This Jellied Pork (Thit Dong) recipe makes a delicious savory jelly of pork and vegetables set in decorative molds. If you are not familiar with this Jellied Pork dish, it may look rather unusual. What is this exactly? Meat-filled snow globes? Fossilized pork parts? Interestingly, this dish of jellied meat is not distinct to just Asian cuisine, but is also popular in Eastern and Western European cuisine, and called aspic. The traditional Jellied Pork recipes use meats with cartilage such as hocks, feet, tails, etc., as the cartilage contains the gelatin needed to set the dish. These recipes are laborious to make because the meats need to be thoroughly cleaned–these choice parts are often not the most sanitary. Additionally, breaking down cartilage often takes hours of slow cooking. Thank goodness for packaged gelatin! Now, we can use a leaner, cleaner cuts of meat, cook the dish in a quarter of the time and still have it solidify beautifully. As odd as it may appear, this scrumptious dish is full of flavor and contrasting textures. The savory, grainy pork in contrast to the cold, smooth jelly may confuse your taste buds but once you try this Jellied Pork, your mouth will be begging for more. 🙂
Watch the video for instructions.
Notes on the Jellied Pork (Thit Dong) Recipe, Tips and Tricks
Use any cut of meat you like but pick something with a little bit of fat which helps the meat to be tender.
Cook the wood ear mushrooms separately and then add to the pork in the final step. Cooking the mushrooms with the pork turns the broth a murky, brown color which is not so appetizing.
Use any small bowls, cups, molds or pans you have. In the video, I use 8 small glass bowls from Libbey.
Jellied Pork (Thit Dong)
1 medium carrot
2-inch section fresh ginger
2 lbs pork butt
1 tsp sugar
1 tsp salt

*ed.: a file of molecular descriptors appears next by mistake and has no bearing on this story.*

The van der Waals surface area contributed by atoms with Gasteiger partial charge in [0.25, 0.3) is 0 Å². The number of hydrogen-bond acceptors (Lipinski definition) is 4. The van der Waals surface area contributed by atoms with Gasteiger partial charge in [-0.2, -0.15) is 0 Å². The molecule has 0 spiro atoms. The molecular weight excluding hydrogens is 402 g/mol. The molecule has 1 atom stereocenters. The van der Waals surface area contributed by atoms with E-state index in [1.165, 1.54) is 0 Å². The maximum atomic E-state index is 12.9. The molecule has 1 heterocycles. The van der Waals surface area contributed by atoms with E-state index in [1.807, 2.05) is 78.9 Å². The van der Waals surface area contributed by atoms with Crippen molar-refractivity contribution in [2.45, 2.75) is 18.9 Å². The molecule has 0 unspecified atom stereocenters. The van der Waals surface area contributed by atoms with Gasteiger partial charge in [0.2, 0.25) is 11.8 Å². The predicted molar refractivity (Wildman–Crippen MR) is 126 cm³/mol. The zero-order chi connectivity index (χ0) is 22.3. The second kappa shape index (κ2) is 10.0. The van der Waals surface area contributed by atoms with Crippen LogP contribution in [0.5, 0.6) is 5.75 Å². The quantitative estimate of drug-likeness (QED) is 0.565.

1/4 tsp ground white pepper
1 tsp minced garlic
1/8 oz dried wood ear mushroom slivers
1/2 Tbsp vegetable oil + 1 tsp minced garlic
1 Tbsp fish sauce
2 1/2 cups water
1 packet (.25 oz or 7 g) unflavored gelatin
Peel the carrot and cut 8 coins about 1/4-inch thick. Use decorative vegetable cutters to make 8 carrot flowers.
Remove the skin from the fresh ginger. Cut the ends off the shallots, remove the skin and then cut in half.
Cut the pork butt into smaller sections and then cut into slices about 3/4 inch x 1 1/2 inches and approximately 1/4 inch thick. Place the sliced pork into a bowl and add the sugar, salt, ground white pepper, and 1 tsp minced garlic. Combine together and let the meat marinate for 15 minutes.
Place the wood ear mushrooms into a microwave-safe bowl and cover with hot water. Allow to soak for 10 minutes. Place the bowl into the microwave and cook on High for 4 minutes. Drain the mushrooms into a colander and rinse with cool water several times.
Heat a pan over Medium High heat and when hot, add the vegetable oil and 1 tsp minced garlic. Stir-fry for 15 seconds. Add the pork and stir-fry for 3 minutes or until it’s just slightly pink. Add the fish sauce, shallots, ginger and water and combine together. Cover the pan and increase the heat to High to bring to a boil. As soon as the broth boils, reduce the heat to Low and skim off all the foam. Cover the pan again and cook for 15-20 minutes or until the pork is tender.
Add the gelatin and stir together. Turn off the heat, add the wood ear mushrooms and combine together. Remove the ginger and shallots from the pan and discard.
Center a carrot flower on the bottom of each bowl. Layer an even amount of pork and mushrooms into each of the small bowls. Strain the broth into a measuring cup. Pour the broth into each bowl covering the pork. Using the back of a spoon, press down on the pork to submerge it in the broth. Cover the bowls with plastic wrap and then place in the refrigerator. Chill for 4 hours, overnight is best.
To serve, run a sharp knife around the bowl to loosen the jelly. Invert the Jellied Pork onto a plate. Serve with a generous side of Pickled Mustard Greens and hot rice. Enjoy!
Cover and store any uneaten portions in the refrigerator. This is best if consumed within the week.
Yields: 8 servings
If you enjoy this Jellied Pork (Thit) recipe, you may also like:
Braised Black Pepper Pork (Thit Kho Tieu)
Crispy Roast Pork (Thit Heo Quay)
Tools I Love and Use in My Kitchen
Chi Trang oi, here’s a crazy question, can I replace gelatin with agar agar, teaspoon per teaspoon?
Not a crazy question at all! 🙂 Agar agar powder makes a denser jelly than gelatin so you’ll want to use half of the amount (this recipe uses 2.5 tsp gelatin so use 1.25 tsp agar agar powder.) Also you need to boil agar agar to activate the gelling properties. For this recipe, add the agar agar powder earlier in the cooking process and bring it to a boil for a few minutes. Hope that helps!